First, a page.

A beginner’s guide to buying a used car

Whether you are young and desperate for the taste of freedom that driving brings or need to get behind the wheel for family reasons, buying your first car can feel like a big decision. Plenty of people have seen the benefit of having their transport due to the Covid-19 pandemic, so you aren’t alone if you are making your first car purchase now.

Buying a car might seem intimidating, especially if you aren’t mechanically minded, but it is easily accomplished with a handy checklist:


Before you view

Get a few tools/handy items together to make your test drive that much easier and help spot any potential troublesome areas.


  • A smartphone. It’s unlikely you’d head off without it, but it will allow you to check the car’s MOT history online, get a valuation while you are out, and you can use the torch and camera to inspect behind the wheels and under the sills – those are spots that can hide rust.
  • A tire pressure and depth gauge. If you are buying a cheap car, then a full set of tires might well cost more than the car itself. The legal depth is 1.6mm, but you’d want more than that. A quick test is to put a 20p piece in the tread – if you can see any of the band around the 20p’s edge, then the tyres are probably illegal.
  • Some disposable gloves and a tissue or rag. You’ll want to check the oil, and this will mean that you can keep your hands clean and wipe the dipstick off.


When you arrive and before you drive


You might well be able to save yourself some time by doing these few checks before you drive the car.


  • Check the V5C (logbook) and make sure that the name and addresses match. Also, check the MOT and tax by putting the registration into the relevant sites. It needs to be taxed and have an MOT drive on the road, although a dealer might have trade plates that allow you to head out on a test drive legally.
  • Put that tread depth gauge to use and check the tyre tread depth and pressure. The pressures will be listed somewhere like the inside of one of the doors.
  • Look for damage on the wheels, especially on the rims if it has alloy wheels fitted.
  • Look for chips or cracks in the windscreen.
  • Walk around the car and look for any apparent damage, along the sides and low down.
  • Check the oil and make sure it is not below the minimum notch on the dipstick. It should be golden brown on a petrol car, and it may be black-brown in a diesel. There shouldn’t be any mayonnaise-like stuff around the filler cap, though – that’s a sign of trouble and should be one of your ‘test drive stops here’ points.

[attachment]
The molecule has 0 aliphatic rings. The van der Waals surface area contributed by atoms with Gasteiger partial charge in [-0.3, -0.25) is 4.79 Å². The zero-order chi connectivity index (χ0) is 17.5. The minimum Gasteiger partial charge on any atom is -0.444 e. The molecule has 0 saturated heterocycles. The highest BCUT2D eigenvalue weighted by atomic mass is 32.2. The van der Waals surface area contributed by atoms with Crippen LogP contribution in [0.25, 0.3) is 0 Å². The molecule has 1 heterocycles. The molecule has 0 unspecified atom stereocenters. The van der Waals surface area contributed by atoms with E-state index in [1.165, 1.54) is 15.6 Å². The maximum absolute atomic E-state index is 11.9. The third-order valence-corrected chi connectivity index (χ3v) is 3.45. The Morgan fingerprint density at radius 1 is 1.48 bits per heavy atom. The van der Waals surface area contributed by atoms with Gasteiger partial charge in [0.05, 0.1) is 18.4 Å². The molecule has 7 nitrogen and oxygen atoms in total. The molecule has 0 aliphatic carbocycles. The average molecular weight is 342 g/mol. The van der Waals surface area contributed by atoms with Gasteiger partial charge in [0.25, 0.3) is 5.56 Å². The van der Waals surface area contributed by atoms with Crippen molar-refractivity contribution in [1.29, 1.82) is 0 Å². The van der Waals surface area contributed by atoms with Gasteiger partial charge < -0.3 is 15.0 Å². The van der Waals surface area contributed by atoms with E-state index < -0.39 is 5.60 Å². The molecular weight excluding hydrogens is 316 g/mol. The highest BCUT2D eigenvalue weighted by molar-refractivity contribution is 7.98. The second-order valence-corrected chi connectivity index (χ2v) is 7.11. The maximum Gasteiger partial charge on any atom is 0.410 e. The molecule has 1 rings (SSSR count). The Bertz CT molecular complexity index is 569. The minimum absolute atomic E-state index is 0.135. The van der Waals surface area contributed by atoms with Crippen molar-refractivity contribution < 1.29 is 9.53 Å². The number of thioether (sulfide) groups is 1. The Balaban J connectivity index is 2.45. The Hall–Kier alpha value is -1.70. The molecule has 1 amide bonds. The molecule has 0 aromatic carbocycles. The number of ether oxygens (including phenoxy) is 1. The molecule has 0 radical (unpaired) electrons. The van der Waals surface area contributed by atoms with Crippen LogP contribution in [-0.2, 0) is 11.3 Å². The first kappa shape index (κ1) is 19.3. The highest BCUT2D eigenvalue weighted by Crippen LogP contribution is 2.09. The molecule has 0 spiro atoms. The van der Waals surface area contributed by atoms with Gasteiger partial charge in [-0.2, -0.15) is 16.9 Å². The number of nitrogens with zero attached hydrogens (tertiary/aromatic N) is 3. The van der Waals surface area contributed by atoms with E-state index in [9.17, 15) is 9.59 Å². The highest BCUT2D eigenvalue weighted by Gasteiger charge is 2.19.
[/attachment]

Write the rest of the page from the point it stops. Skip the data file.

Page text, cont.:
• Check the radiator, and if there are any rusty bits around it, it might have overheated – another ‘walk away’ reason. To gain further insight you may want to grab an ODB2 scanner, here are the best OBD2 scanners in 2021.


When you fire it up


  • Look to see if smoke comes out of the exhaust when you fire it up – get a friend to come along or look in the mirrors.
  • If it doesn’t start easily then ask why
  • Look for all the lights on the dashboard when you turn it on. Several – the oil and battery ones – should come on when you start up and go out again. 
  • Listen out for any odd noises from the clutch, sniff for any odd smells and keep an ear open for any strange sounds when you are on the move – clonks, rattle or grinding noises.


When you’re driving


  • Check all the lights work.
  • Make sure the seat is comfy, and you can get the steering wheel and seatbelt in the correct position for you.
  • Try and go over a variety of roads – motorway or dual carriageway, town, speed bumps and roundabouts are good things to include
  • Drive it in reverse as well as forwards
  • Check for any play in the steering wheel
  • Make sure the brakes work – before you drive quickly and find out the hard way!




  • Look at the temperature gauge – make sure it is in the normal zone
  • Listen for any cooling fans
  • Check things like the satellite navigation, stereo and Bluetooth if they are fitted.
  • Make sure all the windows open properly.
  • Check the sunroof and make sure it is fitted and opens, and closes properly
  • Make sure the remote locking works if it is fitted
  • Check the heater, both at hot and cold
  • Double-check the paperwork


Photo by John-Mark Smith 



Mark Munroe is the Creator and EIC of ADDICTED. He's ADDICTED to great travel, amazing food, better grooming & probably a whole lot more!